By Becky 1
I found your "recipe" for making an artificial pie. I'd like to make a lattice top cherry pie, but I'm confused as to when to paint and when to bake. Do I need to bake the berries before I paint them and then rebake the entire pie once it's assembled?
By Becky from Mankato, MN
April 23, 2011
Here's a recipe I have. I have homemade cinnamon ornaments and in this one I also have a recipe for these too if interested.
2 cups all purpose flour
1 cup salt (not coarse)
1 cup water
1 9 " Aluminum Pie Pan Or you can use smaller ones too
dried beans or lentils
packaged or homemade potpourri
Create salt dough by mixing the flour and salt together first, and then adding the water all at once. Mix until combined. Sprinkle some flour out on your counter, and roll the salt dough just like you would a pie crust. (Store extra dough in a Ziploc bag, you'll need more to make the top latticework crust.) Using the pie pan as a guide, cut out a piece of dough to fit your tin. Press dough into the pan. Bake in a 150-200 degree oven until dough is completely dry, about an hour to an hour and a half.
Allow dough to dry completely before going on to the next step. Create a latticework top, by rolling out the dough and cutting equal size strips of dough.
Fill your dried dough shell with dried beans or lentils. This will hold the shape of your upper crust while it bakes dry. Then layer the top crust on, weaving the strips in and out to create a pretty lattice work effect. Attach to the bottom crust with some water, which will make it stick. Once again, bake in the oven until dry, for about an hour.
When completely dry, remove from oven and allow to cool. Dump out all of the beans or lentils and save in a special jar to use for this type of craft again. Fill you new "pie" with packaged potpourri, pushing it in through the spaces in the latticework top crust. And that's it!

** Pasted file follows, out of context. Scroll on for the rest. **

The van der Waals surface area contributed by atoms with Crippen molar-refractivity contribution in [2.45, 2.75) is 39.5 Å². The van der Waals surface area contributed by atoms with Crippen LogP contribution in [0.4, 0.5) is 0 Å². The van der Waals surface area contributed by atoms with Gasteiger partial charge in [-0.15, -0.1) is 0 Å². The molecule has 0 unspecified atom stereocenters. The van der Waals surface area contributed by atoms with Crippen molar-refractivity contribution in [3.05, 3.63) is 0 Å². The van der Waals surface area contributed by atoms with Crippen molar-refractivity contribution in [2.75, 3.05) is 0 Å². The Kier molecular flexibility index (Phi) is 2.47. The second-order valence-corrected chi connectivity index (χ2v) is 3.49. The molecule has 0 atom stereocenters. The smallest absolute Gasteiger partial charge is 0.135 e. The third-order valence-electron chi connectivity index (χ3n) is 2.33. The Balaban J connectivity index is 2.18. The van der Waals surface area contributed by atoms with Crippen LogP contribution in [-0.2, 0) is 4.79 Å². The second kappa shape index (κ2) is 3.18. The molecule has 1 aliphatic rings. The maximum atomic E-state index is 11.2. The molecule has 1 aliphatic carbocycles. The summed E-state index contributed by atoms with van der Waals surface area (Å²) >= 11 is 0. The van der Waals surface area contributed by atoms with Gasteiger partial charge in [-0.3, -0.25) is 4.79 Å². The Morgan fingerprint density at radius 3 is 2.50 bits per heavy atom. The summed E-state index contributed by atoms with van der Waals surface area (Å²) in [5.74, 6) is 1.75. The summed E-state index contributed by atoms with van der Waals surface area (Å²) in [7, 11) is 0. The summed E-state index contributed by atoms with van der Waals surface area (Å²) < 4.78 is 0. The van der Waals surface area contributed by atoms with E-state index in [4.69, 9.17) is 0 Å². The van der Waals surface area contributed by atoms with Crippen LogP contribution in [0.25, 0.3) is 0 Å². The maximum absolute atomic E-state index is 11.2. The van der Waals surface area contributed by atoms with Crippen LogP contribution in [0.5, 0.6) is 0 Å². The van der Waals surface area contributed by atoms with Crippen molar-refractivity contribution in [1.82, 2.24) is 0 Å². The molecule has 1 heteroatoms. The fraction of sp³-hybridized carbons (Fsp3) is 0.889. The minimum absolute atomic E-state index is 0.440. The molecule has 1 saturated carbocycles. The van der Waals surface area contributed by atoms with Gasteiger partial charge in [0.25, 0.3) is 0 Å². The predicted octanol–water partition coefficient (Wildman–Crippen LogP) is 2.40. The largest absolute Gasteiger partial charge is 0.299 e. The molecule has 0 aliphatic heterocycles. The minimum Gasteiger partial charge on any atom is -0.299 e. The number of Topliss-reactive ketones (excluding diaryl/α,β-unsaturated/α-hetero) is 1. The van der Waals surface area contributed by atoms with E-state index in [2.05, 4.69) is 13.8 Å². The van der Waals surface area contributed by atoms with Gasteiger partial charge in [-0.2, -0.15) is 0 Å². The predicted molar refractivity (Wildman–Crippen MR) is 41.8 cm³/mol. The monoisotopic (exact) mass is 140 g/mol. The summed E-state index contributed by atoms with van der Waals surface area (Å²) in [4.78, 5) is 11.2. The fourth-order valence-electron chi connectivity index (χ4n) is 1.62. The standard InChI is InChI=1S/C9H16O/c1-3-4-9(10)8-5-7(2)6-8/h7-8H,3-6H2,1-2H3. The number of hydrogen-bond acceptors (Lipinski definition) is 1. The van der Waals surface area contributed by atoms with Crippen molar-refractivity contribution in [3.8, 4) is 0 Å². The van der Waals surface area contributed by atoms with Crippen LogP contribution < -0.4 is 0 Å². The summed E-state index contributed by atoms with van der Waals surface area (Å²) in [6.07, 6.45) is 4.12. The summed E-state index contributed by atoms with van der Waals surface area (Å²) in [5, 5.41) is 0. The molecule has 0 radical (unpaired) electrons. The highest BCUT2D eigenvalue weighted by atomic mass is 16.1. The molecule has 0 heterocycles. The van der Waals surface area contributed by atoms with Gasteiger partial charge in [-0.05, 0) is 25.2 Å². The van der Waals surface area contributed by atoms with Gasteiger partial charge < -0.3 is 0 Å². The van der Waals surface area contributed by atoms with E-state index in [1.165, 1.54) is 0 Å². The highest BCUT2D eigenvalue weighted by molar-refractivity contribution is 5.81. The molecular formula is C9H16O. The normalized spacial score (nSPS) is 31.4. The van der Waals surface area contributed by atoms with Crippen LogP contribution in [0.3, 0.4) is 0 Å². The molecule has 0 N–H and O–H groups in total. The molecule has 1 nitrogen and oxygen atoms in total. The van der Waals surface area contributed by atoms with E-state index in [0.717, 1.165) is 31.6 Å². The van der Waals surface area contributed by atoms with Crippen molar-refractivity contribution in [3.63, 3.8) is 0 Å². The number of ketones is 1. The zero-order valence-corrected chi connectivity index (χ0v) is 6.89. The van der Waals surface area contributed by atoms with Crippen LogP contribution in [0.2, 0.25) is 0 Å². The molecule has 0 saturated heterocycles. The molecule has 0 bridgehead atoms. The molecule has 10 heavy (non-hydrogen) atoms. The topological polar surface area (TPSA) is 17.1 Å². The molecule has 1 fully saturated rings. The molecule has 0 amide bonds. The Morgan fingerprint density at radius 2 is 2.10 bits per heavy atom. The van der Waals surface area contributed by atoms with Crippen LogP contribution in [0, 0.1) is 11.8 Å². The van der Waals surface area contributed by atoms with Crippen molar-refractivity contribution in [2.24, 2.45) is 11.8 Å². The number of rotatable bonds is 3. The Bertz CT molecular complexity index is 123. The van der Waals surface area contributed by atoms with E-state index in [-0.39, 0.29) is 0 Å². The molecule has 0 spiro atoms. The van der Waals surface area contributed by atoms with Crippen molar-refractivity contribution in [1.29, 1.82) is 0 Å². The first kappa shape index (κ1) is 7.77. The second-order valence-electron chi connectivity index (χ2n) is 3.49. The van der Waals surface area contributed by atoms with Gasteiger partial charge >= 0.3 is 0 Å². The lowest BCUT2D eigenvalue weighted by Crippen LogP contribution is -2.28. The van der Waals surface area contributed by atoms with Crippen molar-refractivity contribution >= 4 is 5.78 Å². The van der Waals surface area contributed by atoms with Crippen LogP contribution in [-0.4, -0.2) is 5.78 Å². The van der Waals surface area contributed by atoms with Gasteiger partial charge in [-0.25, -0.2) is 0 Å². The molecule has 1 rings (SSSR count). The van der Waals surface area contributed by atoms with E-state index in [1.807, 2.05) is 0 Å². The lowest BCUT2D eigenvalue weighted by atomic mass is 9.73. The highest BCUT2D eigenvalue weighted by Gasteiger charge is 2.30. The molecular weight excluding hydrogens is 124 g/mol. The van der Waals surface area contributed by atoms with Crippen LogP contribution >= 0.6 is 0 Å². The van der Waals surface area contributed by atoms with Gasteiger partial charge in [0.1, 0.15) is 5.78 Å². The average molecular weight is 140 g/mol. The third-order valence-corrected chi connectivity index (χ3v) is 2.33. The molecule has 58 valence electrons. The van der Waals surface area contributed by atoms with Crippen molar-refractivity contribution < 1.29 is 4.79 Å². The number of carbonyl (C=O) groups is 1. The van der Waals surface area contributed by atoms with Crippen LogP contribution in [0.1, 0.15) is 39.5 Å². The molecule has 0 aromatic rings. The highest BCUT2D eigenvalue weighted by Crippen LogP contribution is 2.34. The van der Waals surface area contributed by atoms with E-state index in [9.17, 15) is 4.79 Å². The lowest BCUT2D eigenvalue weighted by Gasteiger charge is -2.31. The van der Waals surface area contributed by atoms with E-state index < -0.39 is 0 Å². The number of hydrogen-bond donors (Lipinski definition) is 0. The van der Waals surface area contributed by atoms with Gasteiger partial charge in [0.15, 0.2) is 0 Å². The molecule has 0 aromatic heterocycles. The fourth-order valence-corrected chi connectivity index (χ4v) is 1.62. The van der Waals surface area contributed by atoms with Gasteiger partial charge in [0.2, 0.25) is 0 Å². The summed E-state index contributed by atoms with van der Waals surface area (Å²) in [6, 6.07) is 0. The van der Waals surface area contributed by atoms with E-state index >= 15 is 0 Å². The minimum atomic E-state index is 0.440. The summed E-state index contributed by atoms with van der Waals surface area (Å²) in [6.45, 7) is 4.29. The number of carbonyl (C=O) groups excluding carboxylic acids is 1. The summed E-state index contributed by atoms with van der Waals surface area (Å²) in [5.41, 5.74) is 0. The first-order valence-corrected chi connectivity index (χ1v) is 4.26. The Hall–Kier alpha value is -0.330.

Here's the recipe for salt dough which is used to make artificial pies, muffins, biscuits, etc.
Remove from bowl and knead again for 5-10 minutes. Can be used immediately, but best if left for 30 minutes in an airtight container.
For Pie: shape in a pie pan as you would if you were making a homemade pie crust.
For Berries: roll into balls the size of cherries. make a hole with a toothpick. Make enough to fill the pie. If you want a top crust, do it the same as you wold a top crust by rolling it out, laying it on and pinching sides for a decorative trim. If you are not putting on a top crust, berries will need to be baked, punched with a toothpick and baked so they can be painted.
Before baking any of these items, spread on an egg white bath to make a gloss.
For Muffins: bake in muffin pans. Form a ball the size you want and press into tin leaving the top arched to resemble a muffin.
Bake any of these at 250 degrees for 1 hour. When thoroughly baked these will make a hollow sound when tapped. These make great gifts, bazaar items. Potpourri can be put inside the pie bottom and a latticework top made as the top crust. One Christmas holiday I made over $500.00 making cinnamon brooms decorated with Christmas cookies hot glued on and a Christmas bow.
By Sharon Shearer
Can you bake the potpourri in the pie if you add a top? If not, then how do you put the potpourri in the pie with a top on it? Thanks. (04/27/2009)